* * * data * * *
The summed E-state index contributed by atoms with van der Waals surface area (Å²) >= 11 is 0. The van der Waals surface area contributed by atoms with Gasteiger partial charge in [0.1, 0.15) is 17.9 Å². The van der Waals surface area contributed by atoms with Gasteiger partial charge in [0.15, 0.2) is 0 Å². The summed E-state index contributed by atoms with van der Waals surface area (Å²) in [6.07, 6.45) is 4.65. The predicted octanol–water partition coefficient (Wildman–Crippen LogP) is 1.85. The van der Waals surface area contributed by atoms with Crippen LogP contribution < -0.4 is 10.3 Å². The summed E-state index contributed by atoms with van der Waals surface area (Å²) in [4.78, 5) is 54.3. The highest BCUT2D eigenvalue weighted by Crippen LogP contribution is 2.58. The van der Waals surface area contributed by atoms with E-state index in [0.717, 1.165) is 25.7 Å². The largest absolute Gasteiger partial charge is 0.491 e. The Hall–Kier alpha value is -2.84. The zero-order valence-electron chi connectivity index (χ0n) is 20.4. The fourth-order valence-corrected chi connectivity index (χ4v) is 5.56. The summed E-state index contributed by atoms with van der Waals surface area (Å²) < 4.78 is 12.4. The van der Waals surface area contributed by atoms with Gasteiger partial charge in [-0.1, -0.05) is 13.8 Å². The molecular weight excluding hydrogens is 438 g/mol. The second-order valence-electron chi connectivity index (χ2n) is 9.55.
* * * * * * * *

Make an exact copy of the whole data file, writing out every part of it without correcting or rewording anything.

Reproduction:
The summed E-state index contributed by atoms with van der Waals surface area (Å²) >= 11 is 0. The van der Waals surface area contributed by atoms with Gasteiger partial charge in [0.1, 0.15) is 17.9 Å². The van der Waals surface area contributed by atoms with Gasteiger partial charge in [0.15, 0.2) is 0 Å². The summed E-state index contributed by atoms with van der Waals surface area (Å²) in [6.07, 6.45) is 4.65. The predicted octanol–water partition coefficient (Wildman–Crippen LogP) is 1.85. The van der Waals surface area contributed by atoms with Crippen LogP contribution < -0.4 is 10.3 Å². The summed E-state index contributed by atoms with van der Waals surface area (Å²) in [4.78, 5) is 54.3. The highest BCUT2D eigenvalue weighted by Crippen LogP contribution is 2.58. The van der Waals surface area contributed by atoms with E-state index in [0.717, 1.165) is 25.7 Å². The largest absolute Gasteiger partial charge is 0.491 e. The Hall–Kier alpha value is -2.84. The zero-order valence-electron chi connectivity index (χ0n) is 20.4. The fourth-order valence-corrected chi connectivity index (χ4v) is 5.56. The summed E-state index contributed by atoms with van der Waals surface area (Å²) < 4.78 is 12.4. The van der Waals surface area contributed by atoms with Gasteiger partial charge in [-0.1, -0.05) is 13.8 Å². The molecular weight excluding hydrogens is 438 g/mol. The second-order valence-electron chi connectivity index (χ2n) is 9.55.